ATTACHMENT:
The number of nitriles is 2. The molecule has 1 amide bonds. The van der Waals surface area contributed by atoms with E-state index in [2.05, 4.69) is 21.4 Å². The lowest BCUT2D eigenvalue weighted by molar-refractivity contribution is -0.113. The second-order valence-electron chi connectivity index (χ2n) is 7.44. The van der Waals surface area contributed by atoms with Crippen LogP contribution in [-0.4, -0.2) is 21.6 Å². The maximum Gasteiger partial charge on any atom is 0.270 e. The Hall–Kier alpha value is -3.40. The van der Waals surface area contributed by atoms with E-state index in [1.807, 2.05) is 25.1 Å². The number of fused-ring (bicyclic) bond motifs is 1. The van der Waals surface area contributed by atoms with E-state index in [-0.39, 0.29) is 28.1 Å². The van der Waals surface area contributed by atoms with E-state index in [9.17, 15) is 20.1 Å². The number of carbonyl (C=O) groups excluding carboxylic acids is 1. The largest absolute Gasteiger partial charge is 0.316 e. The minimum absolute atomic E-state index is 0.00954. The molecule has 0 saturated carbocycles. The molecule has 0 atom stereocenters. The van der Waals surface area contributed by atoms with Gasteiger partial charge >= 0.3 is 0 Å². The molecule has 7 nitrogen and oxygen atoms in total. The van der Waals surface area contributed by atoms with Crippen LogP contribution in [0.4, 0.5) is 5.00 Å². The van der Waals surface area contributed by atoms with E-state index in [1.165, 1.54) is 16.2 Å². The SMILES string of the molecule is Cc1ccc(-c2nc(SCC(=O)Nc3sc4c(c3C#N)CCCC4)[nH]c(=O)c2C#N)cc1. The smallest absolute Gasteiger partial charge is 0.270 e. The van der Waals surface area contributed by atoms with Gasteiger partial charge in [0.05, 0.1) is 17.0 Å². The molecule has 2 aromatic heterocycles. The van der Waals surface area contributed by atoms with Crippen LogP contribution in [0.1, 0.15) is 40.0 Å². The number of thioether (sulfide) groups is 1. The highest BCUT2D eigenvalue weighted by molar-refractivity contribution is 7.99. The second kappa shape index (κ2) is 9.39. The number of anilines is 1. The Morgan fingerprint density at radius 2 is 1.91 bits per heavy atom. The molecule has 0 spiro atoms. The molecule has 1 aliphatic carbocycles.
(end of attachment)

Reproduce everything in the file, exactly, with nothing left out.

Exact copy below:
The number of nitriles is 2. The molecule has 1 amide bonds. The van der Waals surface area contributed by atoms with E-state index in [2.05, 4.69) is 21.4 Å². The lowest BCUT2D eigenvalue weighted by molar-refractivity contribution is -0.113. The second-order valence-electron chi connectivity index (χ2n) is 7.44. The van der Waals surface area contributed by atoms with Crippen LogP contribution in [-0.4, -0.2) is 21.6 Å². The maximum Gasteiger partial charge on any atom is 0.270 e. The Hall–Kier alpha value is -3.40. The van der Waals surface area contributed by atoms with E-state index in [1.807, 2.05) is 25.1 Å². The number of fused-ring (bicyclic) bond motifs is 1. The van der Waals surface area contributed by atoms with E-state index in [-0.39, 0.29) is 28.1 Å². The van der Waals surface area contributed by atoms with E-state index in [9.17, 15) is 20.1 Å². The number of carbonyl (C=O) groups excluding carboxylic acids is 1. The largest absolute Gasteiger partial charge is 0.316 e. The minimum absolute atomic E-state index is 0.00954. The molecule has 0 saturated carbocycles. The molecule has 0 atom stereocenters. The van der Waals surface area contributed by atoms with Gasteiger partial charge >= 0.3 is 0 Å². The molecule has 7 nitrogen and oxygen atoms in total. The van der Waals surface area contributed by atoms with Crippen LogP contribution in [0.4, 0.5) is 5.00 Å². The van der Waals surface area contributed by atoms with E-state index in [1.165, 1.54) is 16.2 Å². The SMILES string of the molecule is Cc1ccc(-c2nc(SCC(=O)Nc3sc4c(c3C#N)CCCC4)[nH]c(=O)c2C#N)cc1. The smallest absolute Gasteiger partial charge is 0.270 e. The van der Waals surface area contributed by atoms with Gasteiger partial charge in [0.05, 0.1) is 17.0 Å². The molecule has 2 aromatic heterocycles. The van der Waals surface area contributed by atoms with Crippen LogP contribution in [0.1, 0.15) is 40.0 Å². The number of thioether (sulfide) groups is 1. The highest BCUT2D eigenvalue weighted by molar-refractivity contribution is 7.99. The second kappa shape index (κ2) is 9.39. The number of anilines is 1. The Morgan fingerprint density at radius 2 is 1.91 bits per heavy atom. The molecule has 0 spiro atoms. The molecule has 1 aliphatic carbocycles.